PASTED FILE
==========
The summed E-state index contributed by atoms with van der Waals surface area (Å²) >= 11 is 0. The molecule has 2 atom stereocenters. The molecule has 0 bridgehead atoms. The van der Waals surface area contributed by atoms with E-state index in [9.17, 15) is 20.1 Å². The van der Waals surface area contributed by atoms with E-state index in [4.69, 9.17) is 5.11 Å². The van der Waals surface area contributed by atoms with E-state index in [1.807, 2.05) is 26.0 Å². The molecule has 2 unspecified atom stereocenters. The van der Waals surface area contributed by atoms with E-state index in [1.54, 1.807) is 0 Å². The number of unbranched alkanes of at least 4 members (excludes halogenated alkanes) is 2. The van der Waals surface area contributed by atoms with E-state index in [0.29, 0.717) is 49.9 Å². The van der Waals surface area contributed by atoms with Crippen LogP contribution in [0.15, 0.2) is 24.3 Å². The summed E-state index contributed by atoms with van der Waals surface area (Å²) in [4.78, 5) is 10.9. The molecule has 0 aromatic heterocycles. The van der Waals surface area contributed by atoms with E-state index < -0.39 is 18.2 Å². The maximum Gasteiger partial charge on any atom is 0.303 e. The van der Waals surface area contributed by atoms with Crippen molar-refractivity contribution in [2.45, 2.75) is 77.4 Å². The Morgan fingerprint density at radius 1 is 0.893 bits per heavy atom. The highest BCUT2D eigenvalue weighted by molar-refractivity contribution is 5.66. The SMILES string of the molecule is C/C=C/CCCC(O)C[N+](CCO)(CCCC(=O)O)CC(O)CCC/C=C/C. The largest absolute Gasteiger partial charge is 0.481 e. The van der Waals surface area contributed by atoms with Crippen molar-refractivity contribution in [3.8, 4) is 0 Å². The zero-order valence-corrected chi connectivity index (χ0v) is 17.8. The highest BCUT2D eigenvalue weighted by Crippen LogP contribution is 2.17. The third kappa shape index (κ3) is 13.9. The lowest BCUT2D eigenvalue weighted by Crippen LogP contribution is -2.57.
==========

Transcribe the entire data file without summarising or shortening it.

The summed E-state index contributed by atoms with van der Waals surface area (Å²) >= 11 is 0. The molecule has 2 atom stereocenters. The molecule has 0 bridgehead atoms. The van der Waals surface area contributed by atoms with E-state index in [9.17, 15) is 20.1 Å². The van der Waals surface area contributed by atoms with E-state index in [4.69, 9.17) is 5.11 Å². The van der Waals surface area contributed by atoms with E-state index in [1.807, 2.05) is 26.0 Å². The molecule has 2 unspecified atom stereocenters. The van der Waals surface area contributed by atoms with E-state index in [1.54, 1.807) is 0 Å². The number of unbranched alkanes of at least 4 members (excludes halogenated alkanes) is 2. The van der Waals surface area contributed by atoms with E-state index in [0.29, 0.717) is 49.9 Å². The van der Waals surface area contributed by atoms with Crippen LogP contribution in [0.15, 0.2) is 24.3 Å². The summed E-state index contributed by atoms with van der Waals surface area (Å²) in [4.78, 5) is 10.9. The molecule has 0 aromatic heterocycles. The van der Waals surface area contributed by atoms with E-state index < -0.39 is 18.2 Å². The maximum Gasteiger partial charge on any atom is 0.303 e. The van der Waals surface area contributed by atoms with Crippen molar-refractivity contribution in [2.45, 2.75) is 77.4 Å². The Morgan fingerprint density at radius 1 is 0.893 bits per heavy atom. The highest BCUT2D eigenvalue weighted by molar-refractivity contribution is 5.66. The SMILES string of the molecule is C/C=C/CCCC(O)C[N+](CCO)(CCCC(=O)O)CC(O)CCC/C=C/C. The largest absolute Gasteiger partial charge is 0.481 e. The van der Waals surface area contributed by atoms with Crippen molar-refractivity contribution in [3.8, 4) is 0 Å². The zero-order valence-corrected chi connectivity index (χ0v) is 17.8. The highest BCUT2D eigenvalue weighted by Crippen LogP contribution is 2.17. The third kappa shape index (κ3) is 13.9. The lowest BCUT2D eigenvalue weighted by Crippen LogP contribution is -2.57.